In a recent blog post, we discussed the realignment among some public advocacy groups that resulted in several researchers moving from the Pew Charitable Trusts (Pew) to the Natural Resources Defense Council (NRDC). At the time, we noted that the review process for food ingredients that are generally recognized as safe (GRAS) had been a focus of the PEW researchers, and that this development might have serious complications for companies who voluntarily submit GRAS Notices for FDA review. The exact nature of these complications is now becoming clear.
As detailed in the blog post cited above, substances that are GRAS for a specific application are not subject to the pre-market clearance requirements in the Federal Food, Drug, and Cosmetic Act, (FFDCA), 21 USC §§ 321(s), 342(a)(1)(C)(i),. 348. Under the GRAS Notification Program, a company may submit information notifying FDA tit has made a determination that a substance is GRAS, and providing the basis for the determination. If FDA concludes that the information in the Notice provides a sufficient basis for the GRAS determination and information otherwise available to FDA does not lead the agency to question the safety of the proposed use, FDA will issue a letter stating that it has “no questions” regarding the Notice. (FDA, About the GRAS Notification Program, (March, 2009).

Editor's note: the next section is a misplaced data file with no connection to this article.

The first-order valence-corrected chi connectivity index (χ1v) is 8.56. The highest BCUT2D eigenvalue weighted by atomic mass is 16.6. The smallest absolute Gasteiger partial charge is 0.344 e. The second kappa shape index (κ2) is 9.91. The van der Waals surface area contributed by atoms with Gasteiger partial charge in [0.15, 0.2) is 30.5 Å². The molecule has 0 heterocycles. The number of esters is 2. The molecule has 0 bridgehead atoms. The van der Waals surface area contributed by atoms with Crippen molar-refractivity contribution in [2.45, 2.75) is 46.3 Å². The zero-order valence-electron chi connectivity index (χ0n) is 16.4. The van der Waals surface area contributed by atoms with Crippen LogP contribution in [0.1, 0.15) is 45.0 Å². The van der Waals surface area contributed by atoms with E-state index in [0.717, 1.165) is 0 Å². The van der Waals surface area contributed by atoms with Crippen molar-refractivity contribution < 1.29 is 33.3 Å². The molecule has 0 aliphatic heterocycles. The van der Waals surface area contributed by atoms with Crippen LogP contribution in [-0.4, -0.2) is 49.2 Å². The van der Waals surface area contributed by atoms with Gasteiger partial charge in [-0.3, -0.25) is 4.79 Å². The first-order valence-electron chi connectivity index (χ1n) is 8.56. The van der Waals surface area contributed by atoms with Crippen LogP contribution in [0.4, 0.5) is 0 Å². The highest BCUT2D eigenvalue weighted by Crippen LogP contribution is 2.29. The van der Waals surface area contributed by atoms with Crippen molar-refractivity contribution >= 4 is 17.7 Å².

On March 29, 2013, McCormick & Company (McCormick) submitted a GRAS Notice (GRN 466) informing FDA that the company had determined that the emulsifier polyglycerol polyrinioleic acid (PGPR) is GRAS for additional emulsifier applications (PGPR is the subject of 4 previous GRAS Notices). Specifically, McCormick determined that PGPR is GRAS for use in condiments and spreads, flavors and cheese powders used to produce snack foods.